Tai-Pan is the sort of epic adaptation of a best-selling novel that has become almost completely the province of the TV miniseries. And, frankly, that wasteland seems like a good place for such a thing. With television, you can always give up early, or occupy your time with odd jobs during the slow parts. Tai-Pan traps you in a dark theater for two hours.
It’s pretty bad. The thing is based on a fat novel by James (Shogun) Clavell, who seems to love the sort of intricate plotting that might be reasonably interesting spread out over 10 hours, but which is darned near incomprehensible squeezed into two. This one is all about the founding of Hong Kong in the 1840s and the dynasties that sprang up thereafter. Lotsa sprawl, lotsa brawl, lotsa exotic women in silky gowns.
It follows two warring English traders: Struan (Bryan Brown) and Brock (John Stanton) who deal largely in opium as a means of getting Chinese tea. The reasons for this are much too complicated for their own good; what it boils down to is that these Occidentals get kicked out of China and have to take their business elsewhere.
So Struan masterminds Britain’s takeover of Hong Kong, and builds up the little island. Naturally, Brock wants control, too. But things don’t even begin to get messy until Struan’s son (Tim Guinee) and Brock’s daughter arrive from England—they’re about the same age, and marriageable, and….
Also in the mix is Brock’s son (Bill Leadbetter), who is even more evil than his father. And then there’s Straun’s mistress, a Chinese concubine (Joan Chen), who is not merely forced to fulfill her master’s wishes but also to spout some of the worst fractured English since Charlie Chan was ushered off the screen.
I suppose it’s possible this might have been fun, but under the sluggish direction of Daryl Duke, nothing ever seems to happen. It’s the first American film made in mainland China, and there are a few pieces of handsome window-dressing, but nothing to redeem the poor storytelling.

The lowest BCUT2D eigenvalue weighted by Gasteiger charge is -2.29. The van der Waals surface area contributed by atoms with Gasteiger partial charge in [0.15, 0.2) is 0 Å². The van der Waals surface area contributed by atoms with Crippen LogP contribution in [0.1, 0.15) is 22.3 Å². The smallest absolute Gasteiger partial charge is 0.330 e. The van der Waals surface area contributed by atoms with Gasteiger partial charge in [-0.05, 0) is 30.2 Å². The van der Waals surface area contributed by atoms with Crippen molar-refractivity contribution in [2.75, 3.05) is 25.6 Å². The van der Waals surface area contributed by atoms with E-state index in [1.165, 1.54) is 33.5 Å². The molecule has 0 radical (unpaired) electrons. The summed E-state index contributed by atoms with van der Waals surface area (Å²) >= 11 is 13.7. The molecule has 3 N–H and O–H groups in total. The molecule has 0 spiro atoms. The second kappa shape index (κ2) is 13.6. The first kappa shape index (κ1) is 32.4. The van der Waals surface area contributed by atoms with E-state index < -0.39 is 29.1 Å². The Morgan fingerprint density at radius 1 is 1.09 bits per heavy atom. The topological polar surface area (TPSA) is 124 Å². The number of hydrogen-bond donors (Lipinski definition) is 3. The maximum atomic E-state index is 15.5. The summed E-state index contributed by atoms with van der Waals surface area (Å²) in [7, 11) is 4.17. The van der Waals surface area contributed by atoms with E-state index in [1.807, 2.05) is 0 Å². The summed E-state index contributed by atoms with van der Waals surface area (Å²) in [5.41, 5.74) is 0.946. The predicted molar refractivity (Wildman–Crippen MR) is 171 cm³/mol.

This, despite millions of bucks from the Dino De Laurentiis company, including some top-notch collaborators: scenarist John Briley, who wrote Gandhi; composer Maurice Jarre; cinematographer Jack Cardiff.
The cast also is leaden, although Brown, the likable Australian actor who recently played the hero in F/X, tries to get something going. He’s decked out in swashbuckling clothes and he does a fair imitation of a Scotsman (Sean Connery’s accent seems to have been the model). But he’s defeated by the overall lack of anything like direction or focus or passion.
With nowhere left to turn the viewer is left with the often unintentionally funny dialogue, which is of the “I shall not kneel before any man” variety. But even this game gets dull after two hours, and you’re left wishing the whole disaster had gone directly to network television, where we all could have ignored it much more easily.
First published in the Herald, November 7, 1986
A thoroughly dismal experience; I can’t even imagine it would serve for Bad Movie Night. Bryan Brown seemed to wander into a lot of projects like this, although he never seemed to care much. The good new is, this kicks off a week of postings to exotic locations in Eighties movies.